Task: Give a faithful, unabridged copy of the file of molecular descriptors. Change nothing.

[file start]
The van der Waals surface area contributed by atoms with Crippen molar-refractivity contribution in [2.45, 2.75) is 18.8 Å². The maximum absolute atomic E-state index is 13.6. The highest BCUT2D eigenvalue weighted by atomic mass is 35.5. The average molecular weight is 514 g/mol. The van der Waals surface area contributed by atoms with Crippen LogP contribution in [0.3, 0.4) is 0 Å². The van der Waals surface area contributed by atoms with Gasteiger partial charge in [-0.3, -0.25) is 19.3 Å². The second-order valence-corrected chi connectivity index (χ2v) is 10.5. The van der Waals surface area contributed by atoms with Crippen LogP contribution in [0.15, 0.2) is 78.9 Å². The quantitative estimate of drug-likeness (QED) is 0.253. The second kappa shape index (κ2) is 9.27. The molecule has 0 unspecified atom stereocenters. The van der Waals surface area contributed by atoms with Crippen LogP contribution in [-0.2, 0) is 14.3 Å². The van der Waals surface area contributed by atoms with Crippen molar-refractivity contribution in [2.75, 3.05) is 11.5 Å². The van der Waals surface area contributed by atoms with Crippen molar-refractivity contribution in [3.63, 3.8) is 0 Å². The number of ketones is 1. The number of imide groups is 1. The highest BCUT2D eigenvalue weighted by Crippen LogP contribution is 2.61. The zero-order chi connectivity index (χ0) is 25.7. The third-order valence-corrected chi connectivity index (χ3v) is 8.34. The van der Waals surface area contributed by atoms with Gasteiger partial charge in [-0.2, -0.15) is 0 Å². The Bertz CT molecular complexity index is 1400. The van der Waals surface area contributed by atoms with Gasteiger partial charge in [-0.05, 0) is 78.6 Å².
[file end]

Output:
The van der Waals surface area contributed by atoms with Crippen molar-refractivity contribution in [2.45, 2.75) is 18.8 Å². The maximum absolute atomic E-state index is 13.6. The highest BCUT2D eigenvalue weighted by atomic mass is 35.5. The average molecular weight is 514 g/mol. The van der Waals surface area contributed by atoms with Crippen LogP contribution in [0.3, 0.4) is 0 Å². The van der Waals surface area contributed by atoms with Gasteiger partial charge in [-0.3, -0.25) is 19.3 Å². The second-order valence-corrected chi connectivity index (χ2v) is 10.5. The van der Waals surface area contributed by atoms with Crippen LogP contribution in [0.15, 0.2) is 78.9 Å². The quantitative estimate of drug-likeness (QED) is 0.253. The second kappa shape index (κ2) is 9.27. The molecule has 0 unspecified atom stereocenters. The van der Waals surface area contributed by atoms with Crippen LogP contribution in [-0.2, 0) is 14.3 Å². The van der Waals surface area contributed by atoms with Crippen molar-refractivity contribution in [2.75, 3.05) is 11.5 Å². The van der Waals surface area contributed by atoms with Crippen molar-refractivity contribution in [3.63, 3.8) is 0 Å². The number of ketones is 1. The number of imide groups is 1. The highest BCUT2D eigenvalue weighted by Crippen LogP contribution is 2.61. The zero-order chi connectivity index (χ0) is 25.7. The third-order valence-corrected chi connectivity index (χ3v) is 8.34. The van der Waals surface area contributed by atoms with Gasteiger partial charge in [-0.2, -0.15) is 0 Å². The Bertz CT molecular complexity index is 1400. The van der Waals surface area contributed by atoms with Gasteiger partial charge in [-0.05, 0) is 78.6 Å².